Verstappen says goodbye to ‘aggressive approach’
Max Verstappen says he no longer drives with aggression, but will always make it difficult for anyone to overtake him.
The Dutchman’s tag of being an aggressive driver is one which came from his earlier days in Formula 1, at which point he was known for some on-the-edge driving.
But now, it is much more of a controlled aggression, the type of driving which is called hard but fair in Formula 1.
For proof, Verstappen points to his clean superlicence, explaining aggression is a trait which firmly belongs in his past when it comes to his driving style.
That said, with the exception of Silverstone, Verstappen and title rival Lewis Hamilton have gone blow-for-blow with some tough but clean wheel-to-wheel action on several occasions, and it is this element which characterises Verstappen’s new style.
The aggression is no more, but if a driver wants to overtake Verstappen he will put them into a difficult position from which to complete the move.
Mercedes v Red Bull:
Torquing Point - Mercedes and Red Bull fight for title
Finley Crebolder and Charlotte Lines from Planet F1's Torquing Point podcast discuss the fight for the Constructors Championship as just 12 points separate Mercedes and Red Bull going into the summer break.
“I feel like I just race hard,” Verstappen told The Race.
“I don’t feel like I race aggressively. Of course, I will make it difficult if people try to pass me. I will always try to make it difficult for them, to put them in difficult positions.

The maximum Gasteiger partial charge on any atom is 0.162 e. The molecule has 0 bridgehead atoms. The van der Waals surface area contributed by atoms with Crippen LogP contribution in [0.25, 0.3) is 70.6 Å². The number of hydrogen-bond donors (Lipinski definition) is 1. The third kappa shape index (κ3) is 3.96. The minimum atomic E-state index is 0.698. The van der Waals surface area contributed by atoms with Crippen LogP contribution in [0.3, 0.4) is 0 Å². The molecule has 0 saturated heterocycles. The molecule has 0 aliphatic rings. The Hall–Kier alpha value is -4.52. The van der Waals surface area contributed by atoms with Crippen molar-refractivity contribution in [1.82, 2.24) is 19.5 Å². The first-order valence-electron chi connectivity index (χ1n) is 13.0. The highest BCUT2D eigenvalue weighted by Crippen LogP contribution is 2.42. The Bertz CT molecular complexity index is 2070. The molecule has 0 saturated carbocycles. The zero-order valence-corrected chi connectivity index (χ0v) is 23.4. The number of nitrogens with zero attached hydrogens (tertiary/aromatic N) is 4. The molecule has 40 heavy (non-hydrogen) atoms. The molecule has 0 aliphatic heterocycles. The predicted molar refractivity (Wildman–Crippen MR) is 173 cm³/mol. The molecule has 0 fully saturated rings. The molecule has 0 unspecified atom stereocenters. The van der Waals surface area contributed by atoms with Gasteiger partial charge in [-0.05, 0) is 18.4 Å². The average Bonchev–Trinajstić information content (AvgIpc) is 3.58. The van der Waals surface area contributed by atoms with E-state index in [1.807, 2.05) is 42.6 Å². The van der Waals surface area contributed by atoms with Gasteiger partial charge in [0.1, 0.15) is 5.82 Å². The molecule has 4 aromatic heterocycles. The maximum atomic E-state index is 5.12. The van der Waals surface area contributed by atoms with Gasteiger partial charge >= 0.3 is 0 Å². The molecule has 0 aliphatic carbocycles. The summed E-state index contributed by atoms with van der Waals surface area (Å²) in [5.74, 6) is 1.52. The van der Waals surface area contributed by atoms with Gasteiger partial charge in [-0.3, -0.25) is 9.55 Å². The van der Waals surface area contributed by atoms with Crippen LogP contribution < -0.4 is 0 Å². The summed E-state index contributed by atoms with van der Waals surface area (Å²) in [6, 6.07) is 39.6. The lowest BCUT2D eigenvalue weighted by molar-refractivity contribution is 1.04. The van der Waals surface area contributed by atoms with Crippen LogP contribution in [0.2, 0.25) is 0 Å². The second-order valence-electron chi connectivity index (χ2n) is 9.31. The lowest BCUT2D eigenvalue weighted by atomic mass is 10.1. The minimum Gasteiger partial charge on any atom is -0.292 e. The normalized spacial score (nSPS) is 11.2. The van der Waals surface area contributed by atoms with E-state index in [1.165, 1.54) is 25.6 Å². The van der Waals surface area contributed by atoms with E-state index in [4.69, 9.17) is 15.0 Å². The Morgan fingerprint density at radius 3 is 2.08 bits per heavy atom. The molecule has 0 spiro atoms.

“But I think my awareness of where I can position my car is really good and I haven’t been involved in having another car off the track. I have zero penalty points. I think that says quite a lot.
“I’ve been racing hard my whole career. And the last few years, the aggressive approach is out. I’m just making it more difficult for people.
“Of course, some people might think a bit different about that, but I actually think the racing side is a really strong point of mine and I also really know how to stay out of trouble.
“But that’s not always in your hands if other people drive into you.”
That final sentence from Verstappen has now summed up his last two races, with his first-lap collision at Silverstone followed by another at the Hungarian Grand Prix, on that occasion triggered by the other Mercedes of Valtteri Bottas.
After taking only two points away from the Hungaroring, Verstappen has seen his comfortable lead over Hamilton in the Drivers’ Championship evaporate in the space of two races.
Now, he trails Hamilton by eight points heading into the Belgian Grand Prix.